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Growth of global PV market

by Ruggero Schleicher-Tappeser:

"The global PV market has grown from 280 MW p in 2000 to 16,629 MW p in 2010,2 corresponding to an average annual growth rate of 50%. In the last decade, Germany has been the country pushing the majority of this growth, making up for nearly half of the global market.

The driver behind this development was the creation of stable markets supported by feed-in-tariffs. In the German scheme, which over 40 countries have replicated with various modifications, private solar power producers sell electricity to the grid operators at a price which is fixed and guaranteed for 20 years. Grid operators then pass on the additional costs of this mandatory purchase to electricity customers. This mechanism has allowed hundreds of thousands3 of small solar power producers to enter the electricity market since low risks, low transaction costs, and high transparency make investments easily calculable for investors and banks. The difficulty with feed-in-tariffs has been to regularly adapt the guaranteed tariff to decreasing system prices.4 In addition to providing easy access to small investors, most European support schemes offer higher tariffs for small-scale roof-top installations, rewarding their lower impact on landscapes and lower grid costs. In Germany over 50% of new installations are systems under 100 kW.5

In the United States the picture is rather different. The most effective mechanism for promoting solar power is the set of Renewable Portfolio Standards (RPS), which require utilities to generate a growing share of their electricity from renewable sources. Therefore, utilities are the main actors, and since they tend to stick to their logic, they mainly build large power plants.

Until recently, the global PV market depended on the policies of a few pioneering countries. With the visible success of photovoltaics this is changing. In 2012, Italy may become the largest market worldwide, and the share of non-European countries is increasing. Many countries have started new, although prudent, support schemes. This means that despite all present difficulties in PV markets, the global supporting environment is getting more stable. Big new markets are emerging in the US, India,7 China,8 Japan, and Turkey. They are not all newcomers, however. Under President Carter, the US had a leading role in PV development,9 and later it was Japan that took the global lead. Both reduced their efforts after some years because of political changes.

The volume and the accelerated growth of the global PV market in the last years—the average annual growth rate between 2006 and 2010 was 80%—has attracted new players and highlighted the unique characteristics of PV. Growing markets and increasing competition have led to an unprecedented price decline. Between December 2010 and December 2011, PV modules from China/Taiwan have seen a price decline of 48%.10 Over the last three years, prices for medium-sized PV systems in Germany have decreased by an average annual rate of 21%. These changes in cost for PV relative to other energies have occurred much more rapidly than most expected, and the trend continues.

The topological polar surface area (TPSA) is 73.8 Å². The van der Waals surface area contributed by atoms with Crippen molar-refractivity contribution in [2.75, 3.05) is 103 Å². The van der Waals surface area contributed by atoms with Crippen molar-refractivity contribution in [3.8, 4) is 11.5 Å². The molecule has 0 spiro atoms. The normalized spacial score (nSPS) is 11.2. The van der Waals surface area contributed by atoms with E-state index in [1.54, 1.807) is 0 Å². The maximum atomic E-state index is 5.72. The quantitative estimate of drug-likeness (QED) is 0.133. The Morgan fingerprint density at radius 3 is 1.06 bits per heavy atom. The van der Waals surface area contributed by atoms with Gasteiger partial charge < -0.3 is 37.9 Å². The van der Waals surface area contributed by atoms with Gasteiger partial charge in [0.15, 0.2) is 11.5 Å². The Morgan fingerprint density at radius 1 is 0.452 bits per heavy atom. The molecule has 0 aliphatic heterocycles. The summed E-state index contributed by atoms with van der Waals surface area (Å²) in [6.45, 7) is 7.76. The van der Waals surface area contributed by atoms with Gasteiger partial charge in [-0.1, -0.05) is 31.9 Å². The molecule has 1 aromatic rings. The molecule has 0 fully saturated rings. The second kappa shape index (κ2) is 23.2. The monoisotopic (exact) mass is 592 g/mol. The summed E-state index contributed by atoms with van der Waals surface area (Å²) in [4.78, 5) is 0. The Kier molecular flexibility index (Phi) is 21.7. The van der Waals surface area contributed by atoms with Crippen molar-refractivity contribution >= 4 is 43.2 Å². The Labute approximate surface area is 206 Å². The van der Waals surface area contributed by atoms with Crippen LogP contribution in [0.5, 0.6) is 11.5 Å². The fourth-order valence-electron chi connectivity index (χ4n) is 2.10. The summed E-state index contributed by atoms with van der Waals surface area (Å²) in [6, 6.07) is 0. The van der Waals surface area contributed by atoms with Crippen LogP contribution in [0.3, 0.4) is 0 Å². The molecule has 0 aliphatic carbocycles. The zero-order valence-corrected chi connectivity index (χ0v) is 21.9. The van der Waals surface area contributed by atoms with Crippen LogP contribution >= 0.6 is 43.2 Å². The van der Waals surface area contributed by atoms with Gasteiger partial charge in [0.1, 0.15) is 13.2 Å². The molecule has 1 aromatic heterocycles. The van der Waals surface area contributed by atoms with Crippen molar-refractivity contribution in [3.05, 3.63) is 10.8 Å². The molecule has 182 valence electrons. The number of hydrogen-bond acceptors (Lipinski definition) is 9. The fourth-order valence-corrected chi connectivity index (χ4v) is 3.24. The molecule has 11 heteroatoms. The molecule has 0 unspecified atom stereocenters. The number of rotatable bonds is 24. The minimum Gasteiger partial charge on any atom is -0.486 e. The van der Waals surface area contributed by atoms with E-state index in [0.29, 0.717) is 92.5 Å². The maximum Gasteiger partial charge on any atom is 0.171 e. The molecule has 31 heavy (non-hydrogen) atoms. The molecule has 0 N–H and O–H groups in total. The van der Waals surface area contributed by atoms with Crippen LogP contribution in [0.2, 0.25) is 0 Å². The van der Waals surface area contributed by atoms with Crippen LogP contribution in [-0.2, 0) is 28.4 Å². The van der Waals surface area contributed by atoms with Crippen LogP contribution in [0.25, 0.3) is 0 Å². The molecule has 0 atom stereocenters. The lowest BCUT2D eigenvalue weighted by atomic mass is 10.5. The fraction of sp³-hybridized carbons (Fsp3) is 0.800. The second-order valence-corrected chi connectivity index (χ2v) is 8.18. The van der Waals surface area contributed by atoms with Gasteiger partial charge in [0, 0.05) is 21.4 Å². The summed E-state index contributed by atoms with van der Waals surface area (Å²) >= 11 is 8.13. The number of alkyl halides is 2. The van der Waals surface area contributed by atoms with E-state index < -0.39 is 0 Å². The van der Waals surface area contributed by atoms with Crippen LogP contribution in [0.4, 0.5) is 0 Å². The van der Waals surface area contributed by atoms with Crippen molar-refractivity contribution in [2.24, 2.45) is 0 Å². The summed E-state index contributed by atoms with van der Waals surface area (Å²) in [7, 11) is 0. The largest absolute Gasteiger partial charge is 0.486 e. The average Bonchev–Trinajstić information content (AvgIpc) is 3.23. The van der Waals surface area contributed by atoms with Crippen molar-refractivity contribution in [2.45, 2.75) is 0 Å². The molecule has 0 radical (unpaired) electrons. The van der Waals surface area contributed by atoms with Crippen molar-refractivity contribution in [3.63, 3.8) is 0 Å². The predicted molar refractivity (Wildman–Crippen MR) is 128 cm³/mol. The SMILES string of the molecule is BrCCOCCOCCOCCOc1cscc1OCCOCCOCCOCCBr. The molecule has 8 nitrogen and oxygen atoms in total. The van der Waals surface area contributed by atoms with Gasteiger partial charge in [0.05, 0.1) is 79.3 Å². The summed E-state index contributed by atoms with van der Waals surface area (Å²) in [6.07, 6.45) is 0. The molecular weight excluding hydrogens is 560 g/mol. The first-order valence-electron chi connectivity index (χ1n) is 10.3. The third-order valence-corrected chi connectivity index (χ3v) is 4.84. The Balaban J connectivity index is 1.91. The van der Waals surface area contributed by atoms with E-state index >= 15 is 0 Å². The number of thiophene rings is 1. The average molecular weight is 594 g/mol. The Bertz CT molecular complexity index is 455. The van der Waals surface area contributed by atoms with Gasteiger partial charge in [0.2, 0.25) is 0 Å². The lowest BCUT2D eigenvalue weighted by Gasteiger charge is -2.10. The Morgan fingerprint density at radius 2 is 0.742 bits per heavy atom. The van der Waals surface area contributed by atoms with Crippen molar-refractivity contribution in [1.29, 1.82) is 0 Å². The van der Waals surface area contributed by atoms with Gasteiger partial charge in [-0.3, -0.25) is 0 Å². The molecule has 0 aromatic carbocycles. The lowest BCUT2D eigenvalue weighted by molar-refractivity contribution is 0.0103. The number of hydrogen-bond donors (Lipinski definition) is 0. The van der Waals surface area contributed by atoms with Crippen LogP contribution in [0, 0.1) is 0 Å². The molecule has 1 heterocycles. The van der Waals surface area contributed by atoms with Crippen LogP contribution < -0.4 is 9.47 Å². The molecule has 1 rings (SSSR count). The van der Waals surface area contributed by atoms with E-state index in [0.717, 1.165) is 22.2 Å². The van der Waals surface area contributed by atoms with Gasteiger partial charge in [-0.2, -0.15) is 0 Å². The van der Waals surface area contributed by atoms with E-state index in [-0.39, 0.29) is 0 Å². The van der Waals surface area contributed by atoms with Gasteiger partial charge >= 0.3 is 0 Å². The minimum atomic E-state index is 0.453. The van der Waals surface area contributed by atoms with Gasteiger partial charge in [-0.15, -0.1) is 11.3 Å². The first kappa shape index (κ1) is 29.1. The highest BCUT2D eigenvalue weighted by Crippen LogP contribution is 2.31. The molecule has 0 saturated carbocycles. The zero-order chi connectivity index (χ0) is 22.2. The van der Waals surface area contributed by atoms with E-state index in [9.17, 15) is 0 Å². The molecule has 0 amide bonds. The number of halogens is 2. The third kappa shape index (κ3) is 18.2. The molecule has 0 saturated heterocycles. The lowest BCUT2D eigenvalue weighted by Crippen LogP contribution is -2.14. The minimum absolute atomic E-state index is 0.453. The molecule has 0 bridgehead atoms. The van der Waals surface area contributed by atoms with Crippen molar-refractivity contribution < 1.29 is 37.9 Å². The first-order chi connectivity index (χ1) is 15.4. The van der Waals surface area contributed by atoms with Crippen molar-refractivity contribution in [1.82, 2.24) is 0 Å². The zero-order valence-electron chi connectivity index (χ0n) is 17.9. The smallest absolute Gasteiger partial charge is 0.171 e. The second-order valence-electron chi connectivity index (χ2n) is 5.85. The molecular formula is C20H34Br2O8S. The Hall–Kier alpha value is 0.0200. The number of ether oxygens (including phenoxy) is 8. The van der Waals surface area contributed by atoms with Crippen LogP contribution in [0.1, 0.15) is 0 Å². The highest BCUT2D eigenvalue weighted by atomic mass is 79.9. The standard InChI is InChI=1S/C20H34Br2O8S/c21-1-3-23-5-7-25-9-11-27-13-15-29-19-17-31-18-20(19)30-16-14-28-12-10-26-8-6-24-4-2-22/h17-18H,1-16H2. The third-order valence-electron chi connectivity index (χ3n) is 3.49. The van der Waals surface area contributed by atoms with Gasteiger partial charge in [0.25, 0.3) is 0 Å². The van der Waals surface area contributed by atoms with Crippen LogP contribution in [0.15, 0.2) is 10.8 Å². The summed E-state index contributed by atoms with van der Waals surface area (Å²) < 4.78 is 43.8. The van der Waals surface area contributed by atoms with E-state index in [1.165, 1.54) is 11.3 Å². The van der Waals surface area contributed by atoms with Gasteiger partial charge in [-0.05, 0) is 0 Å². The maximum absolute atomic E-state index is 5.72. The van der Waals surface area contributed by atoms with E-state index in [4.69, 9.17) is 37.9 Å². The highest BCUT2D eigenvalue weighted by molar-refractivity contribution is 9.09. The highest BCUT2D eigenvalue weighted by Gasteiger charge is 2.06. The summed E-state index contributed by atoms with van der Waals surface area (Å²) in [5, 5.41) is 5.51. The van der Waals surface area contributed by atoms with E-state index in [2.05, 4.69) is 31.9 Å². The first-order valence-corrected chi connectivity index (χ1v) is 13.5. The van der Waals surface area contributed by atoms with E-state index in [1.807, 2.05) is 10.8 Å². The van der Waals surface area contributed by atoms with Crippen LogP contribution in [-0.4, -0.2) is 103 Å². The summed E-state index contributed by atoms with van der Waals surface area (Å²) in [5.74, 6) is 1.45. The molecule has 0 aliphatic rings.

The PV industry, which has been characterised by pioneering and growing start-ups, is presently undergoing a shake-up in the transition to mass production. Asian producers, well experienced in low-cost high-volume electronics manufacturing and backed by strong capital resources, have discovered the market and succeeded in dominating it. Globally-established corporations with long experience in electric and electronic equipment and consumer goods are also starting to invest heavily.

Taken together, these developments mean that photovoltaic cells are no longer a hopeful technology at the mercy of political support; instead, they have acquired a technological and industrial dynamic, and become an economic factor which is starting to transform markets." (


The disruptive character of Photovoltaics

A radically new technology for power generation, by Ruggero Schleicher-Tappeser:

"Photovoltaic (PV) cells are semiconductors that directly transform sunlight into electric power. Compared to all other power generation technologies, they have four fundamental characteristics that set them apart:

1. Durably encapsulated and fixed on a support exposed to the sun, they are extremely reliable—they have no moving parts, need no fuel, and require essentially no maintenance during their lifetime of over 20 years.

2. PV cells can be mass produced. They demonstrate similar economies of scale and learning curves as other components produced by the semiconductor industry—for the past 30-plus years, their price has dropped on average by more than 20% for every doubling of the production volume. There is also no end to this trend in sight, as a long list of planned innovations on several separate technology tracks promises further progress for many years.

3. As the transformation of light into electricity occurs at microscopic levels, photovoltaic technologies are extremely scalable. Whether mounted in small watches, on cars, on roofs, or in large power plants, the efficiency does not change. Cost differences between different scales are only due to different mechanical and electrical integration.

4. Innovation cycles for PV are up to ten times shorter than for conventional power plants. PV plants, large and small, can be installed within weeks, with planning times ranging from days to months, depending on the size of the plant." (